The House and Senate have passed legislation, the “Families First Coronavirus Response Act."
The House and Senate have passed legislation, the “Families First Coronavirus Response Act,” that was signed into law last night. The three issues of most interest to dental practices include: emergency paid sick leave; emergency expansion of family and medical leave; and tax credits.
Under the sick leave provisions
, dentist owners could be required—under certain circumstances—to pay two weeks of sick leave to employees. Those circumstances include:
1. The employee is subject to a federal, state, or local quarantine or isolation order;
2. The employee has been advised by a health care provider to self-quarantine;
3. The employee is experiencing symptoms of COVID-19 and seeking a medical diagnosis;
4. The employee is caring for an individual to which points 1 or 2 apply;
5. The employee is caring for a child if the child’s school or place of care has been closed; or,
6. The employee is experiencing any other substantially similar condition specified by the Secretary of Health and Human Services in consultation with the Secretaries of Labor and the Treasury.
However, the bill allows the Secretary of Labor the regulatory authority to exempt small businesses with fewer than 50 employees from the requirement to offer this leave to employees whose child’s school or daycare was closed due to the coronavirus “when the imposition of such requirements would jeopardize the viability of the business as a going concern.”
A broad coalition of dental organizations has sent a letter to the Secretary of Labor requesting that dental practices of fewer than 50 employees be granted that exemption
Likewise, under the family medical leave provisions
, dentist owners could be required to pay for leave, but only for those employees who must care for their children because their school or child care center is closed. The Secretary of Labor has the regulatory authority to exempt small businesses with fewer than 50 employees from this provision and our letter to the Secretary requests that exemption.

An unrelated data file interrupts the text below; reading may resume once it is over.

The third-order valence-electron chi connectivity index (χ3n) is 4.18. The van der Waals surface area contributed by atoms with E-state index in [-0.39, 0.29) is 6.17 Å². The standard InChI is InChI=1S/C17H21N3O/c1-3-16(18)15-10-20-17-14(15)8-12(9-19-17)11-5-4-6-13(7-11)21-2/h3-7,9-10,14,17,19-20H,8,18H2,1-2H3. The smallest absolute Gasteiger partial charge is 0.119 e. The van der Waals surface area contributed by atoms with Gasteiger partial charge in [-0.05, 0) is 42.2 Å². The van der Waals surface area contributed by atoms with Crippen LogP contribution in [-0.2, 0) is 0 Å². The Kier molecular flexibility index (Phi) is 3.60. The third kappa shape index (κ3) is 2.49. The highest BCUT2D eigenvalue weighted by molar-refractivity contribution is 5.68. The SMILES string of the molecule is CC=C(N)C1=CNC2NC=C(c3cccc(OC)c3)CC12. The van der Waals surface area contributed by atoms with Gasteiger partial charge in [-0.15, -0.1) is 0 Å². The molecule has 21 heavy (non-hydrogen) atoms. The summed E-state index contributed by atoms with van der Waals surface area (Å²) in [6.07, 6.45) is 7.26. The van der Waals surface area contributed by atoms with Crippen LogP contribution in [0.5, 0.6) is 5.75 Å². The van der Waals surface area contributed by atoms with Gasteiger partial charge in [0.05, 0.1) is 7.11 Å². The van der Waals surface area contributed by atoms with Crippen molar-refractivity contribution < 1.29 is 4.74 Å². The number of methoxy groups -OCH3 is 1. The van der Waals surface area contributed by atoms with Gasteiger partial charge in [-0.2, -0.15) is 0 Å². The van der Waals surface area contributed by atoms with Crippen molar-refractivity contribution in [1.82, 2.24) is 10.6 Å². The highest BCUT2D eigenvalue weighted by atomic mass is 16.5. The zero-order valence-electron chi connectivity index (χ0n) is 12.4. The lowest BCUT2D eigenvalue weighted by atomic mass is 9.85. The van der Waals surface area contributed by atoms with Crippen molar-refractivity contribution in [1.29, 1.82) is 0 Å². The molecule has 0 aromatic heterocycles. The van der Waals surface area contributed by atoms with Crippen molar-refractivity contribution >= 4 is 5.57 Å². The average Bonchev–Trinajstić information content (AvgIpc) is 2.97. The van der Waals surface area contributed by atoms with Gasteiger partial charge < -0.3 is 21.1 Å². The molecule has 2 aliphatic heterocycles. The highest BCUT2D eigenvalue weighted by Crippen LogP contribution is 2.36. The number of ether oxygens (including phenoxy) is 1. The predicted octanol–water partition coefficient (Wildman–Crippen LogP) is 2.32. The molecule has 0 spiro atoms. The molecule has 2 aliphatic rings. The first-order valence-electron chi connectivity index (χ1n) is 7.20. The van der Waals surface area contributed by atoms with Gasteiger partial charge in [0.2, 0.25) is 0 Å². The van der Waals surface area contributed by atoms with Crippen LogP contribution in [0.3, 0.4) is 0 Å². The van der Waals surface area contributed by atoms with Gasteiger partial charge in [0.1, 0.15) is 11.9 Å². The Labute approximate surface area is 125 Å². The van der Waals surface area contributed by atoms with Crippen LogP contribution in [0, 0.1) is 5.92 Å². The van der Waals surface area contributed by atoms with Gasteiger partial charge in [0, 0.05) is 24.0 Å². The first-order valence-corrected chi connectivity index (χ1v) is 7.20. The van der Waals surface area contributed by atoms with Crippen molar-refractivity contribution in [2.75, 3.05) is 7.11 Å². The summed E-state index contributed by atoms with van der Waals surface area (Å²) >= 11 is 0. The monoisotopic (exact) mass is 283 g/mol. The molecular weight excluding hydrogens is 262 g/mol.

Without the exemption, those dentist employers—with employees who must care for their children because their school or child care center is closed—must provide up to 12 weeks of leave. The first two weeks are unpaid and the next 10 weeks are paid. However, employees may opt to use the paid leave benefit or other accrued paid leave (vacation, sick or otherwise) during those first two weeks of unpaid time. The remainder of the 10 weeks would be paid leave provided by the employer to the covered employee.
The bill also provides employers with tax credits against payroll taxes
to cover amounts paid under the new sick and family and medical leave benefits. This is intended to help offset the cost to employers.
The Department of Labor will put out guidance on these provisions that will help guide businesses through the regulations. We will share this information with our members as soon as it is available from the Federal Government.
The ADA is also lobbying Congress on a third legislation package in response to the coronavirus pandemic. The ADA is asking lawmakers to include provisions on how to assist dental practices and other small businesses facing economic burdens. The ADA will be sending out another e-blast on this legislation so stay tuned for more updates.
For a comprehensive FAQ to help explain how the federal government is responding to the coronavirus pandemic, visit the Ways and Means website
Please visit ADA.org/virus
for the latest ADA information.